Study: Consumers Prefer DRM-Free Tracks
A survey conducted by law firm Olswang Entertainment and Media Research of over 300,000 UK music fans reveals that DRM-free music is preferred by consumers, as well as a willingness to pay more for DRM-free tracks.
By Anthony Bruno, Billboard.biz, August 6, 2007
UMG Ramps Up DRM-Free Testing
Universal Music Group, following the lead of EMI, will begin selling thousands of DRM-free tracks on various digital music outlets in a test to see how DRM-free tracks affect sales. Itunes is excluded from UMG test in an effort by UMG to protest Apple’s dominance of the digital marketplace.
By Anthony Bruno, Billboard.biz, August 9, 2007
Webcasting Royalties: Indies vs. Majors
Live365 has found that 55% of the music played on its various channels is from independent labels. These numbers contrast the CD sales, 87% of which are from major labesl. This research indicates the importance of internet radio to independent artists and highlights how independent music could be damaged by the potential collapse of internet radio brought on by the increase in webcasting royalties.
By John Healy, LA Times, July 26, 2007
Starbucks Records: Number One With A Latte
USC Music Industry Professor praises Starbucks for finding a new and successful business model for selling CDs and points to live music as the new music business where the growth potential exists.
By Jerry Del Colliano, Inside Music Media, August 9, 2007
New postage rates have increased the price of mailing CDs by 34%. Although reviewers and radio stations may prefer receiving promotional CDs rather than promotional mp3 files, the Digital Audio Insider wonders whether the cost of sending CDs is proportional to the benefits reaped.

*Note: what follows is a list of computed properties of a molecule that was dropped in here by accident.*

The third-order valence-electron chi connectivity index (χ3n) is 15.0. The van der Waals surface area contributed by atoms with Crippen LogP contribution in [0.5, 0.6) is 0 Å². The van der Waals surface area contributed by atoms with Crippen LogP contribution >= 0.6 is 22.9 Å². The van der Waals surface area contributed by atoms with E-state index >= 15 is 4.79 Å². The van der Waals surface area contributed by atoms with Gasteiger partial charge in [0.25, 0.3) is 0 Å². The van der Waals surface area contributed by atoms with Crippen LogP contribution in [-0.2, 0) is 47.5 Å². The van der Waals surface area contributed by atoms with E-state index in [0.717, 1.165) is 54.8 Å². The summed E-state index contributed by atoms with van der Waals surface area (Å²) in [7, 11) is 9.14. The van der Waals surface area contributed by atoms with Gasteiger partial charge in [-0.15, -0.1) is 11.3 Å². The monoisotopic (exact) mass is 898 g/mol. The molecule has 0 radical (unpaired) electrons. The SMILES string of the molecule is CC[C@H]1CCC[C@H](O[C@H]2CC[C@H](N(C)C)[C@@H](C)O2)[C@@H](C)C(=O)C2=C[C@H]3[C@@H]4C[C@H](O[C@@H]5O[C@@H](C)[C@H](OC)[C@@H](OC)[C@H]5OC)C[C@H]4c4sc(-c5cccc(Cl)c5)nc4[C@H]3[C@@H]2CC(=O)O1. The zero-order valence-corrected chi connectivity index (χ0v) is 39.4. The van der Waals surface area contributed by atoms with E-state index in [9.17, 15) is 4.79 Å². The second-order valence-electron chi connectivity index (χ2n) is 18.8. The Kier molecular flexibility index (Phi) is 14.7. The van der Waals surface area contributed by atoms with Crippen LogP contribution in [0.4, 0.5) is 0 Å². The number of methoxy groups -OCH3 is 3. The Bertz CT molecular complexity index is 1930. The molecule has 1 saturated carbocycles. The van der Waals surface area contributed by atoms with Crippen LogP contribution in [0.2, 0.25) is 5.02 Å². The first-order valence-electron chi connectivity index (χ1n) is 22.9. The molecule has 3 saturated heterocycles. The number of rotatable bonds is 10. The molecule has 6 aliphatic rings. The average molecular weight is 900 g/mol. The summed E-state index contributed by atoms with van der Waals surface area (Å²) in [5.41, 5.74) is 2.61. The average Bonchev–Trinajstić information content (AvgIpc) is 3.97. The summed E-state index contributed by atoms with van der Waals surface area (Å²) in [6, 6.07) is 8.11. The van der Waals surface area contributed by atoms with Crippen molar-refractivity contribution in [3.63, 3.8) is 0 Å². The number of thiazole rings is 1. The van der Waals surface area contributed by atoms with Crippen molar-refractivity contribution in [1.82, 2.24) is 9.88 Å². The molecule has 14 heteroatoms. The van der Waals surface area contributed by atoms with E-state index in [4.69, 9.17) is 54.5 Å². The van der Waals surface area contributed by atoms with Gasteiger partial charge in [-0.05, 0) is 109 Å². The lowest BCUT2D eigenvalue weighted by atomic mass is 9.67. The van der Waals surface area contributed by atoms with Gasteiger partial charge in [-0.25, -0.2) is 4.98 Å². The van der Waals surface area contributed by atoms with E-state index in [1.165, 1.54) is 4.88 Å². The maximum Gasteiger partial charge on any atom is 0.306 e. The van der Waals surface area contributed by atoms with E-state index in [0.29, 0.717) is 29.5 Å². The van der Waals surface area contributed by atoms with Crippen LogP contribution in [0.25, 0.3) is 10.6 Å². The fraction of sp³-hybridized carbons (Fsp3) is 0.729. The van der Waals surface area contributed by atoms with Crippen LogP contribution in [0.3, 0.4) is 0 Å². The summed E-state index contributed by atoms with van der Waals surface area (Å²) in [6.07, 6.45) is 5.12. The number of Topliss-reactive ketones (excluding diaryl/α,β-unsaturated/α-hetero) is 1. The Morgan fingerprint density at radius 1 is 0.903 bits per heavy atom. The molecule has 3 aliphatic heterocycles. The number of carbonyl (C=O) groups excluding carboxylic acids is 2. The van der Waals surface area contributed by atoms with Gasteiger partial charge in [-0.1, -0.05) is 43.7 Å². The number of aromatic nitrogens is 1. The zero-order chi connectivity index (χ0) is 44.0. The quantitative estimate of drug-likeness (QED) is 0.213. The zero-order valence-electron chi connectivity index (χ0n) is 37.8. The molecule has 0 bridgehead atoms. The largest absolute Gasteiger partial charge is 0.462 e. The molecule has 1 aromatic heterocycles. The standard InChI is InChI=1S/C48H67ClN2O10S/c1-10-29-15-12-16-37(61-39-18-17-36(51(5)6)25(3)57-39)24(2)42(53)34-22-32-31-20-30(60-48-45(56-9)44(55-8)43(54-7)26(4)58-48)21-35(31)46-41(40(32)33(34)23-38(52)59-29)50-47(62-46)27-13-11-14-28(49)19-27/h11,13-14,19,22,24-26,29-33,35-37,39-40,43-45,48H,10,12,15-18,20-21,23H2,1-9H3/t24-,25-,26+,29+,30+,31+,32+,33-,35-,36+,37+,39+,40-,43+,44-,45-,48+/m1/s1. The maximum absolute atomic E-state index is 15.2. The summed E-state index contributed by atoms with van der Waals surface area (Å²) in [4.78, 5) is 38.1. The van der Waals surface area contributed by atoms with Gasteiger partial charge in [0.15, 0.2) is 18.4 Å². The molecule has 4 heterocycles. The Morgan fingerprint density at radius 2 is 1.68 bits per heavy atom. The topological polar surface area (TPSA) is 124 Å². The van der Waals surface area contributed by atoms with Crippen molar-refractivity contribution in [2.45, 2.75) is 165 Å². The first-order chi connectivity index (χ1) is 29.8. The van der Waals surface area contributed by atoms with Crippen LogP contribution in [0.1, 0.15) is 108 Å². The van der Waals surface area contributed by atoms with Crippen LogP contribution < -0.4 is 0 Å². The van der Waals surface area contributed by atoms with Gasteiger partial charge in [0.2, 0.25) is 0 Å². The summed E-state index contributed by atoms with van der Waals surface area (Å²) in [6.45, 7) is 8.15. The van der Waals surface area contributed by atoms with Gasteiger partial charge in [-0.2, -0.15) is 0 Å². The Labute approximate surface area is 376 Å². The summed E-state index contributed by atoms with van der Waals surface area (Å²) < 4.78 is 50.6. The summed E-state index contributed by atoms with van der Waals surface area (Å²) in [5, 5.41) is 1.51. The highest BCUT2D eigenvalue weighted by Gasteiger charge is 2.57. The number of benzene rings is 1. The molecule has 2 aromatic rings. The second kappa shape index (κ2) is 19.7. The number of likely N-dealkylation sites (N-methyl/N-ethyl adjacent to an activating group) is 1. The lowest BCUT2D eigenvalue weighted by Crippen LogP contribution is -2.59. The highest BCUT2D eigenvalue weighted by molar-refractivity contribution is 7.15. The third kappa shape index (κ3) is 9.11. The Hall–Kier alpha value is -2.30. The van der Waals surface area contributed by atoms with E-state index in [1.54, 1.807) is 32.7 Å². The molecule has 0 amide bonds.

Digital Audio Insider, August 6, 2007
Large Webcasters And SoundExchange to Continue Negotiating Soon
Negotiations between large webcasters and SoundExchange over the CRB ruling are tentatively scheduled to resume in two weeks.
By Eliot Van Buskirk, Wired blog, August 8, 2007
Who has to pay if music plays?
Following ASCAP’s lawsuit against a Seattle restaurant owner for failing to pay royalties to play music inside its venue, the Seattle Times asks intellectual property lawyer Matt Geyman to explain the workings of public performance right.
By Kristi Heim, Seattle Times, August 8, 2007
RIAA Lobbying Expenses Cross $650,000 During First Half
According to documents uncovered by the Associated Press, the RIAA has already spent $650,000 during the first half of 2007 on lobbying expenses alone. These documents provide insight on the RIAA’s budget, which focuses on file-sharing lawsuits and piracy among other issues.
By Paul Reskinoff, DigitalMusicNews, August 7, 2007